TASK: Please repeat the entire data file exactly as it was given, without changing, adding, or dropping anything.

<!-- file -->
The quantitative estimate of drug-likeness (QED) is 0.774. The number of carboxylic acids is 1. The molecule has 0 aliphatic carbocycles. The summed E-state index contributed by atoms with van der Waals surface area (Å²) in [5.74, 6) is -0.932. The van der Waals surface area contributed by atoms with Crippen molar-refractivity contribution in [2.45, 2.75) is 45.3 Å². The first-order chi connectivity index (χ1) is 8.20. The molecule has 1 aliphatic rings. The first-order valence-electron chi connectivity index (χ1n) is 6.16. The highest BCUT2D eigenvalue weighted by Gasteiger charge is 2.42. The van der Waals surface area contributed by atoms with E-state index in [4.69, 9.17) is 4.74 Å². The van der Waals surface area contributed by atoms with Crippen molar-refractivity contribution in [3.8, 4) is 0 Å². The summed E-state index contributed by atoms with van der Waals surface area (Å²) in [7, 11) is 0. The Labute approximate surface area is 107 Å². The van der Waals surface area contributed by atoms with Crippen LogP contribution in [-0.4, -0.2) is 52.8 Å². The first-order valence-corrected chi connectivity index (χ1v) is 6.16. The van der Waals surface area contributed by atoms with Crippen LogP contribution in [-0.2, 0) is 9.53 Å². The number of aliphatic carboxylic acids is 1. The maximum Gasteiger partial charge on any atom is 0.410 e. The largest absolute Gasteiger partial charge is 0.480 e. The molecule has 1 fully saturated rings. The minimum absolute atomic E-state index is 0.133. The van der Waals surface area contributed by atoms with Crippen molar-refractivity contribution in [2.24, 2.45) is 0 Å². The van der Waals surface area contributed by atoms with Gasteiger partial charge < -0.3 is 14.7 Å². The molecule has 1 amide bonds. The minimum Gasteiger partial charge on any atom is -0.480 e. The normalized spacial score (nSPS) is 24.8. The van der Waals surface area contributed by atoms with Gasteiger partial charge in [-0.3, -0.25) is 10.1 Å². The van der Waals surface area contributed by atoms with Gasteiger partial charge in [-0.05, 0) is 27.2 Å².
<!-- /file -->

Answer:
The quantitative estimate of drug-likeness (QED) is 0.774. The number of carboxylic acids is 1. The molecule has 0 aliphatic carbocycles. The summed E-state index contributed by atoms with van der Waals surface area (Å²) in [5.74, 6) is -0.932. The van der Waals surface area contributed by atoms with Crippen molar-refractivity contribution in [2.45, 2.75) is 45.3 Å². The first-order chi connectivity index (χ1) is 8.20. The molecule has 1 aliphatic rings. The first-order valence-electron chi connectivity index (χ1n) is 6.16. The highest BCUT2D eigenvalue weighted by Gasteiger charge is 2.42. The van der Waals surface area contributed by atoms with E-state index in [4.69, 9.17) is 4.74 Å². The van der Waals surface area contributed by atoms with Crippen molar-refractivity contribution in [3.8, 4) is 0 Å². The summed E-state index contributed by atoms with van der Waals surface area (Å²) in [7, 11) is 0. The Labute approximate surface area is 107 Å². The van der Waals surface area contributed by atoms with Crippen LogP contribution in [-0.4, -0.2) is 52.8 Å². The first-order valence-corrected chi connectivity index (χ1v) is 6.16. The van der Waals surface area contributed by atoms with Crippen LogP contribution in [-0.2, 0) is 9.53 Å². The number of aliphatic carboxylic acids is 1. The maximum Gasteiger partial charge on any atom is 0.410 e. The largest absolute Gasteiger partial charge is 0.480 e. The molecule has 1 fully saturated rings. The minimum absolute atomic E-state index is 0.133. The van der Waals surface area contributed by atoms with Crippen molar-refractivity contribution in [2.24, 2.45) is 0 Å². The van der Waals surface area contributed by atoms with Gasteiger partial charge < -0.3 is 14.7 Å². The molecule has 1 amide bonds. The minimum Gasteiger partial charge on any atom is -0.480 e. The normalized spacial score (nSPS) is 24.8. The van der Waals surface area contributed by atoms with Gasteiger partial charge in [-0.3, -0.25) is 10.1 Å². The van der Waals surface area contributed by atoms with Gasteiger partial charge in [-0.05, 0) is 27.2 Å².